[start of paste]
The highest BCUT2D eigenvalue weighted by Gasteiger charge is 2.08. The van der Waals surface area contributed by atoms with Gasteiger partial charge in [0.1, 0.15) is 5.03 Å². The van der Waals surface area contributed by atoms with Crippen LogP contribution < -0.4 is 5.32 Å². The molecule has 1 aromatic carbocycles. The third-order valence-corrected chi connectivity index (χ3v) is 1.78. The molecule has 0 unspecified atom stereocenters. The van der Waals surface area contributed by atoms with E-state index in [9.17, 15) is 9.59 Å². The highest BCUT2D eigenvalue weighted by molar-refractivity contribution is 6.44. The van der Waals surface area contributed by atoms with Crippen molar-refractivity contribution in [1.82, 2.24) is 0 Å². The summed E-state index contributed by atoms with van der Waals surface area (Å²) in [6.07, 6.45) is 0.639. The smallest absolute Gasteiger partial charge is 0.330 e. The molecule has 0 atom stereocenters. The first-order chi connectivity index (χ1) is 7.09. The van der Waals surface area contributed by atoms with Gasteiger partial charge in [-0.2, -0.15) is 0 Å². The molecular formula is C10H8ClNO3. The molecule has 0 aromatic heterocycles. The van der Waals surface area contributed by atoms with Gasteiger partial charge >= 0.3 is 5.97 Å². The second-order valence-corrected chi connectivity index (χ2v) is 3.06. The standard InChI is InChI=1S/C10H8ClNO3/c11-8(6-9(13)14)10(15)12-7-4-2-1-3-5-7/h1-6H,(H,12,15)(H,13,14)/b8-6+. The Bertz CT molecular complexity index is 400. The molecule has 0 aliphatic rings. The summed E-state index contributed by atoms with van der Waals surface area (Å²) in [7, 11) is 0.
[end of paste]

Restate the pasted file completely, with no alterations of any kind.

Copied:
The highest BCUT2D eigenvalue weighted by Gasteiger charge is 2.08. The van der Waals surface area contributed by atoms with Gasteiger partial charge in [0.1, 0.15) is 5.03 Å². The van der Waals surface area contributed by atoms with Crippen LogP contribution < -0.4 is 5.32 Å². The molecule has 1 aromatic carbocycles. The third-order valence-corrected chi connectivity index (χ3v) is 1.78. The molecule has 0 unspecified atom stereocenters. The van der Waals surface area contributed by atoms with E-state index in [9.17, 15) is 9.59 Å². The highest BCUT2D eigenvalue weighted by molar-refractivity contribution is 6.44. The van der Waals surface area contributed by atoms with Crippen molar-refractivity contribution in [1.82, 2.24) is 0 Å². The summed E-state index contributed by atoms with van der Waals surface area (Å²) in [6.07, 6.45) is 0.639. The smallest absolute Gasteiger partial charge is 0.330 e. The molecule has 0 atom stereocenters. The first-order chi connectivity index (χ1) is 7.09. The van der Waals surface area contributed by atoms with Gasteiger partial charge in [-0.2, -0.15) is 0 Å². The molecular formula is C10H8ClNO3. The molecule has 0 aromatic heterocycles. The van der Waals surface area contributed by atoms with Gasteiger partial charge >= 0.3 is 5.97 Å². The second-order valence-corrected chi connectivity index (χ2v) is 3.06. The standard InChI is InChI=1S/C10H8ClNO3/c11-8(6-9(13)14)10(15)12-7-4-2-1-3-5-7/h1-6H,(H,12,15)(H,13,14)/b8-6+. The Bertz CT molecular complexity index is 400. The molecule has 0 aliphatic rings. The summed E-state index contributed by atoms with van der Waals surface area (Å²) in [7, 11) is 0.